Raiha had dreams of owning her very own book café since her days as a student in San Diego, California.
She had never heard of one before, so she was in for the best kind of surprise when she accidentally walked into one during a stroll along a lake.
“It was only when I entered that nice looking café that I realised that it was actually a book café, and I fell in love right away. The café was cosy, and people were sat drinking coffee while reading. It was from that moment on that I started collecting books.”
So I’m probably not blowing any minds here when I tell you that Malaysia’s first Harry Potter-theme café was built by a bookworm. Now 47-years-old and a mother of two, Raiha has gone ahead to realise this dream after a whole career of working in various industries—including a fond past in the education field.
“The challenges I see would be promoting reading among the community in the era of wireless technology. Since I was an educator once, I see that this is quite an issue. Kids nowadays are doing less reading. My future plan is to promote reading among them, to encourage them to come to my café and pick up books,” said Raiha.
With a goal that would bring a tear to a schoolteacher’s eye, it makes perfect sense that she is the visionary behind Hedwig Books & Café.
The location had just launched last Saturday, yet it already receives media attention for its concept, and more than 500 likes on its newly minted Facebook page. The quirky café provides a Hogwarts-inspired space that is the brainchild of one poor designer who had to spend hours scrutinising the movies before she could provide a suitable mishmash for Raiha.
Since the Kota Bharu-based space already looks like it belongs in the Harry Potter universe, Raiha simply accented it with robes, mufflers (only Gryffindor, boo), wands, and round glasses for kids and Potterheads alike to finally know what it’s like to receive their Hogwarts letter.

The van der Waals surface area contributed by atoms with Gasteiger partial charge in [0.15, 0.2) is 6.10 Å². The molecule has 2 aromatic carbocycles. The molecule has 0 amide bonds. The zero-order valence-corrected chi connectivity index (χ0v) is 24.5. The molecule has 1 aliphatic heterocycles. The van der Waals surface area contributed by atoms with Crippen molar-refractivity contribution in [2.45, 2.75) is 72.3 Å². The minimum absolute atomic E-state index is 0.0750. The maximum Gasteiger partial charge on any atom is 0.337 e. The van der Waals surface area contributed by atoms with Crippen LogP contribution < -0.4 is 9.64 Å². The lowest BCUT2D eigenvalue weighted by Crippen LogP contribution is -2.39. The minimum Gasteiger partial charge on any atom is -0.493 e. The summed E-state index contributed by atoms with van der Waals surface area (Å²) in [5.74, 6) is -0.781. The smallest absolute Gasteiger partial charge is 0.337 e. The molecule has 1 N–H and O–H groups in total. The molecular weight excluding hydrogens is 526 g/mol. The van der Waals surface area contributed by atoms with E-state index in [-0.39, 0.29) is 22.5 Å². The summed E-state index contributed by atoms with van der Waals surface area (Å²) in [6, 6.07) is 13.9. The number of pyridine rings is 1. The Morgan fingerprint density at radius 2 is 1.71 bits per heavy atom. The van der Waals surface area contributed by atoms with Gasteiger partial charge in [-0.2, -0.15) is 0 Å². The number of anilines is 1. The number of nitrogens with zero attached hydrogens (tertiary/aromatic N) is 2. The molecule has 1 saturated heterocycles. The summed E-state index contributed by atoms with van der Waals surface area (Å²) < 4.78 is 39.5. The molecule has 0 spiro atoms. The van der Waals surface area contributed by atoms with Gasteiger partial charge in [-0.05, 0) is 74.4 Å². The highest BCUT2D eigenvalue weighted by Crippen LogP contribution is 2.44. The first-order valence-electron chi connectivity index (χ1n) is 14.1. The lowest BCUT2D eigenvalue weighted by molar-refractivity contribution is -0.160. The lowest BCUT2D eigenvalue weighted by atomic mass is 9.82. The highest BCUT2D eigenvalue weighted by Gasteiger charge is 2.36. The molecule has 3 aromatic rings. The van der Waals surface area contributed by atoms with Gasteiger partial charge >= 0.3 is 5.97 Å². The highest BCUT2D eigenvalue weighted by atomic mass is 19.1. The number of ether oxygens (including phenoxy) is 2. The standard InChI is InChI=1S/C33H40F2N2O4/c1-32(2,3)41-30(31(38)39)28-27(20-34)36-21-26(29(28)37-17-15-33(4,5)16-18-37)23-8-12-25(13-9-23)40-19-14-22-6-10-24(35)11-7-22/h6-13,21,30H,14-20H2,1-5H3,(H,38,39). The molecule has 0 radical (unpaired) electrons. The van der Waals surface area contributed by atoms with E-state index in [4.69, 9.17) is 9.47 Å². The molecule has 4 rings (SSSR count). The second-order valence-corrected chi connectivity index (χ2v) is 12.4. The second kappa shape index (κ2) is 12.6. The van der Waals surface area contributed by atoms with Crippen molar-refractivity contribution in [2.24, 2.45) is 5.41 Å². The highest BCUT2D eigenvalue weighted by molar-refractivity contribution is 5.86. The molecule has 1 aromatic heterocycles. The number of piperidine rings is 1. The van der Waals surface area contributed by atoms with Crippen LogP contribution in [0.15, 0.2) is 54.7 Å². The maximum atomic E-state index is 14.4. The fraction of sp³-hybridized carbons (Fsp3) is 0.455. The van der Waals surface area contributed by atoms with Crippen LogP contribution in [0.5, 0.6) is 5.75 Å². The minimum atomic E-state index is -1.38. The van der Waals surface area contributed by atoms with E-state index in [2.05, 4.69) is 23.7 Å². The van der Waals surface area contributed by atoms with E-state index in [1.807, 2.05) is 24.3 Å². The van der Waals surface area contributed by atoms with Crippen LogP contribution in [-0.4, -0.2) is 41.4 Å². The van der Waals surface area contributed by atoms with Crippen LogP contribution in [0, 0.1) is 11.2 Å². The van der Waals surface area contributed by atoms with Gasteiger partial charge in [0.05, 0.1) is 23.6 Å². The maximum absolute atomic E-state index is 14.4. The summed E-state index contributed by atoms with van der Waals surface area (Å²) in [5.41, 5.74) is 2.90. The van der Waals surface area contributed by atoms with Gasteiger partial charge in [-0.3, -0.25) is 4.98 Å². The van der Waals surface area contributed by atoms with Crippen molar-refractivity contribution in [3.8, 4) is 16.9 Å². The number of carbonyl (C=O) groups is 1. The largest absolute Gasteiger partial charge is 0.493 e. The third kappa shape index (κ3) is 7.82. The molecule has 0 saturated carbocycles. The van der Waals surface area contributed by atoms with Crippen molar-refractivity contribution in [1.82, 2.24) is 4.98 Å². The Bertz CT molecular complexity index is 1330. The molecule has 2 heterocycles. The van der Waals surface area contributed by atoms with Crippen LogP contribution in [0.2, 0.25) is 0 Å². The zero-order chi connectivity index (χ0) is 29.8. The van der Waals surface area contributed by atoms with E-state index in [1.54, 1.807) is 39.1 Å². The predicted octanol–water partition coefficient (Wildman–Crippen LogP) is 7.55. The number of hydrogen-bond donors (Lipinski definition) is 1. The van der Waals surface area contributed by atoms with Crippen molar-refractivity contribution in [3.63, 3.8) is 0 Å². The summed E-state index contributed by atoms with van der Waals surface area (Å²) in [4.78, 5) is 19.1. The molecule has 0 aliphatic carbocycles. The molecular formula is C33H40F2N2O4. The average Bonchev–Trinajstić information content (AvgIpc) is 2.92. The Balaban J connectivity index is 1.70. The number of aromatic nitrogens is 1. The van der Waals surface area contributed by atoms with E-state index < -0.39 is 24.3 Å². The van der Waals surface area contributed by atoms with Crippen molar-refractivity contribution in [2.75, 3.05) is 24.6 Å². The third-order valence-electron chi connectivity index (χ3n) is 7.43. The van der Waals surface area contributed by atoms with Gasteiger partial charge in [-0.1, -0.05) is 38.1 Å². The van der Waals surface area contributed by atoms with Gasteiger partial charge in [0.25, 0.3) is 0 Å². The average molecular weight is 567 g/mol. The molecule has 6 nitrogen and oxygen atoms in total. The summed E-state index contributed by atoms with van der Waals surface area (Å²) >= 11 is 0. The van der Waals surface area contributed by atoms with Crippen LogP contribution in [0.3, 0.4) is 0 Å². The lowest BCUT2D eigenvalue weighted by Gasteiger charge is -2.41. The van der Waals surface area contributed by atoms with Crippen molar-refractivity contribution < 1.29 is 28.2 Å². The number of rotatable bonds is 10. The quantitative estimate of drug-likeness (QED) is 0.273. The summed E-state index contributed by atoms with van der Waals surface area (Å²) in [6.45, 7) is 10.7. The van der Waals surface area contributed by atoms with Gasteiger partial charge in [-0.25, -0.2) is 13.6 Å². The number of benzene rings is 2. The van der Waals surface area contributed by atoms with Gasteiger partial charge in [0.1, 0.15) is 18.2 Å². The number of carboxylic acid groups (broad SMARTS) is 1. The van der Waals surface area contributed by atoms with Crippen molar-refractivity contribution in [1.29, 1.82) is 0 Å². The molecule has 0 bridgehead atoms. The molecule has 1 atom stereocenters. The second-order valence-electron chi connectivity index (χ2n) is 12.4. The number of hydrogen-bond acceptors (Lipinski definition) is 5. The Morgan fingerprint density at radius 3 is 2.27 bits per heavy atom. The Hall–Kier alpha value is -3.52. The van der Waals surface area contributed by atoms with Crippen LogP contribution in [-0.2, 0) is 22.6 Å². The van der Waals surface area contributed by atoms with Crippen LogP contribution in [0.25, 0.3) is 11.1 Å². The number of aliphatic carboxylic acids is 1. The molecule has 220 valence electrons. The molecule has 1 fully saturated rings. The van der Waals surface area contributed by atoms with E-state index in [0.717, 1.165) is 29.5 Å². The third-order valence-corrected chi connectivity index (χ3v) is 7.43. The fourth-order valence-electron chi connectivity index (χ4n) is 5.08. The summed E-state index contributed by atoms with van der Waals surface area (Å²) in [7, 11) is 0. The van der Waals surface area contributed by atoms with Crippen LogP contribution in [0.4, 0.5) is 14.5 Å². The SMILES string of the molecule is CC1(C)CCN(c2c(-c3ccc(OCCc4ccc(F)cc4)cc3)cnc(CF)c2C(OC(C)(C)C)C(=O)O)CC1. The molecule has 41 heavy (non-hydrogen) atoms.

Well, not really, but at least they can live their dreams in photos and Instagram.
“I decided to do a classic library-style Café so the idea of having a Potter-themed one came up. Everybody knows Harry Potter from all sort of generations. So I did surveys. I became more and more determined to have it Potter-themed afterwards.”
It took Raiha nearly RM200k to achieve a space that lives up to her vision.
Raiha didn’t just have a cool thousand to spend in her bank account on a whim, though. She had moved to Kota Bharu in 2005 to start an education-based franchise business. While she spent the past 12 years focused on her business, she never forgot about her dreams, watching her collection of books pile up at home.
So she sold the business, and sank all of that money into a small shoplot up a flight of stairs. Whether there is a cupboard under those stairs or not currently remains inconclusive.
The shop contains painstakingly recreated murals of Hogwarts crests, a door based on the London Underground, and even an approximation of Platform 9 3/4.